In the description of the menorah in Sh'mot 25:31, there is a requirement that the menorah be hammered ("The menorah shall be made of hammered work;") and Rashi explains that it is to be hammered out of a single ingot, "it must not be made in sections, [which can be removed]. Its branches and its lamps should not be made individually and then attached, as is the custom of the smiths [through a process] called solderez [in French], soldering, but it [the menorah] must come [be constructed] entirely from one piece [of gold]-beaten with a hammer and cut with a tool, and the branches separated on both sides".

This is an arduous and difficult process. A simpler process might be the construction of a mold, with the molten gold poured into it to make, out of a single pouring, the entire of the menorah, fully formed. Would this satisfy the requirements of the pasuk?

Initially, my concern was that there might be no hammering involved and that the pasuk was precise in its demand, but then I read that according to Rashi, "Since Moses found difficulty with it [i.e., figuring out how to form the menorah], the Holy One, blessed is He, said to him, “Cast the talent [equivalent to sixty-four pounds of gold] into the fire, and it will be made by itself.” " Apparently, the actual menorah which was used in the mishkan was not hammered. So would one made in the future have to be hammered if it could be poured instead?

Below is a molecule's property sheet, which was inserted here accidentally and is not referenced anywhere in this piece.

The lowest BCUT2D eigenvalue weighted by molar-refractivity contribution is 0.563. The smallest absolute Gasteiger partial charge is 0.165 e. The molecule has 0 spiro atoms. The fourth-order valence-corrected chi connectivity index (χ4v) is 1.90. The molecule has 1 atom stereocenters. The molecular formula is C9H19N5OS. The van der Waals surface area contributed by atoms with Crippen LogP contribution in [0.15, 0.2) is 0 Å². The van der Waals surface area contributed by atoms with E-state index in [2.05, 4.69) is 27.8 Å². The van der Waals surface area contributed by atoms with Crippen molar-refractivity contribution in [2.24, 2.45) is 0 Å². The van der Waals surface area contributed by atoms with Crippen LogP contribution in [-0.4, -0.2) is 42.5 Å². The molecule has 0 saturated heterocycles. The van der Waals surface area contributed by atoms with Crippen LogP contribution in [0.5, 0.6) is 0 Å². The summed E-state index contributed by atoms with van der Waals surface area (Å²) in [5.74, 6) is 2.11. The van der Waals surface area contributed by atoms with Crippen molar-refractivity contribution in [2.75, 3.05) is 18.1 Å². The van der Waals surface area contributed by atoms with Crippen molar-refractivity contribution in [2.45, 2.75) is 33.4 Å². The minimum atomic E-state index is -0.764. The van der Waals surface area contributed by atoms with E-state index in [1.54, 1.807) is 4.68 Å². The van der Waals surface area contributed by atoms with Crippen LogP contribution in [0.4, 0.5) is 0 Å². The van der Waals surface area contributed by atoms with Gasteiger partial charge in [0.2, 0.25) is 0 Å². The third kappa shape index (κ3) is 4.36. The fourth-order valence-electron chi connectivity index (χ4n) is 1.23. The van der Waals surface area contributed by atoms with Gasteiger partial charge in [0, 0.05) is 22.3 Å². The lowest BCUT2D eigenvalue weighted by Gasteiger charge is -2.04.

• 1
    Couldn't you hammer a bit after casting a conveniently close starting point to fulfill hammering?
    – Double AA
    Commented Mar 5, 2017 at 14:39
  • @DoubleAA I don't know -- the text only mentions hammering (and Rashi adds in "cut with a tool"). But if the original could have been cast, then I'm not sure why Moshe would have had such difficulty "figuring out how to form the menorah".
    – rosends
    Commented Mar 5, 2017 at 14:49
  • 1
    I wonder what the Temple Institute has to say about this.
    – Scimonster
    Commented Mar 5, 2017 at 17:22
  • I am sure there is a much deeper reason as to why Moshe had "difficulty" figuring out how to form the Menorah, and that it should not suggest that the Menorah should be formed in a fire by default.
    – user13937
    Commented Mar 5, 2017 at 21:28

1 Answer 1


Rav Yosef Bechor Shor to 25:31 states clearly that the word "Miksha" comes to exclude the possibility of using a mold, what is referred to by the Torah as "Yetzikah" (see, for example, Shemos 25:12). Based on similar-sounding interpretations by other Rishonim there, I would assume that this is accepted.

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